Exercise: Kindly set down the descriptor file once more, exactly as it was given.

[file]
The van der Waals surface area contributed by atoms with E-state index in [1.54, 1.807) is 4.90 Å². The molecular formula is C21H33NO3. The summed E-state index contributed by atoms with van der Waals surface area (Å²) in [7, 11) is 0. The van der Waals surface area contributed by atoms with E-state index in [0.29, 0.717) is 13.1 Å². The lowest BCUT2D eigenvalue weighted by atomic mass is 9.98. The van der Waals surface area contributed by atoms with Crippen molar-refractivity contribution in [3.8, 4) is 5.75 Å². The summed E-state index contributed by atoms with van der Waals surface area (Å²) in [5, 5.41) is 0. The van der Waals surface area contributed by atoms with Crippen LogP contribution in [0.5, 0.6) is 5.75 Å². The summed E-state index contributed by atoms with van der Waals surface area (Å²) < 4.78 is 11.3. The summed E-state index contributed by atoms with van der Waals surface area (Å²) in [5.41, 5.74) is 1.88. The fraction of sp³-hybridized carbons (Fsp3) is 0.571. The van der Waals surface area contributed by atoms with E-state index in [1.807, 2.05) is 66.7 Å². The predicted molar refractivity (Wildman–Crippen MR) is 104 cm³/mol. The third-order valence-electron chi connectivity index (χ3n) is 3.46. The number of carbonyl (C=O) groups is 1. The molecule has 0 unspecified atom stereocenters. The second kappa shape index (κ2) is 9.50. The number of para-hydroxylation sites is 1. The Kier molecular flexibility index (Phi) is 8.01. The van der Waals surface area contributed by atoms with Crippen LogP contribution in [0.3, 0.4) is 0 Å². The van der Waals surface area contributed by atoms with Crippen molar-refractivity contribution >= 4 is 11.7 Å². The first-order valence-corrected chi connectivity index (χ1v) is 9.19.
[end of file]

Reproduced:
The van der Waals surface area contributed by atoms with E-state index in [1.54, 1.807) is 4.90 Å². The molecular formula is C21H33NO3. The summed E-state index contributed by atoms with van der Waals surface area (Å²) in [7, 11) is 0. The van der Waals surface area contributed by atoms with E-state index in [0.29, 0.717) is 13.1 Å². The lowest BCUT2D eigenvalue weighted by atomic mass is 9.98. The van der Waals surface area contributed by atoms with Crippen molar-refractivity contribution in [3.8, 4) is 5.75 Å². The summed E-state index contributed by atoms with van der Waals surface area (Å²) in [5, 5.41) is 0. The van der Waals surface area contributed by atoms with Crippen LogP contribution in [0.5, 0.6) is 5.75 Å². The summed E-state index contributed by atoms with van der Waals surface area (Å²) < 4.78 is 11.3. The summed E-state index contributed by atoms with van der Waals surface area (Å²) in [5.41, 5.74) is 1.88. The fraction of sp³-hybridized carbons (Fsp3) is 0.571. The van der Waals surface area contributed by atoms with E-state index in [1.807, 2.05) is 66.7 Å². The predicted molar refractivity (Wildman–Crippen MR) is 104 cm³/mol. The third-order valence-electron chi connectivity index (χ3n) is 3.46. The number of carbonyl (C=O) groups is 1. The molecule has 0 unspecified atom stereocenters. The second kappa shape index (κ2) is 9.50. The number of para-hydroxylation sites is 1. The Kier molecular flexibility index (Phi) is 8.01. The van der Waals surface area contributed by atoms with Crippen LogP contribution in [0.3, 0.4) is 0 Å². The van der Waals surface area contributed by atoms with Crippen molar-refractivity contribution >= 4 is 11.7 Å². The first-order valence-corrected chi connectivity index (χ1v) is 9.19.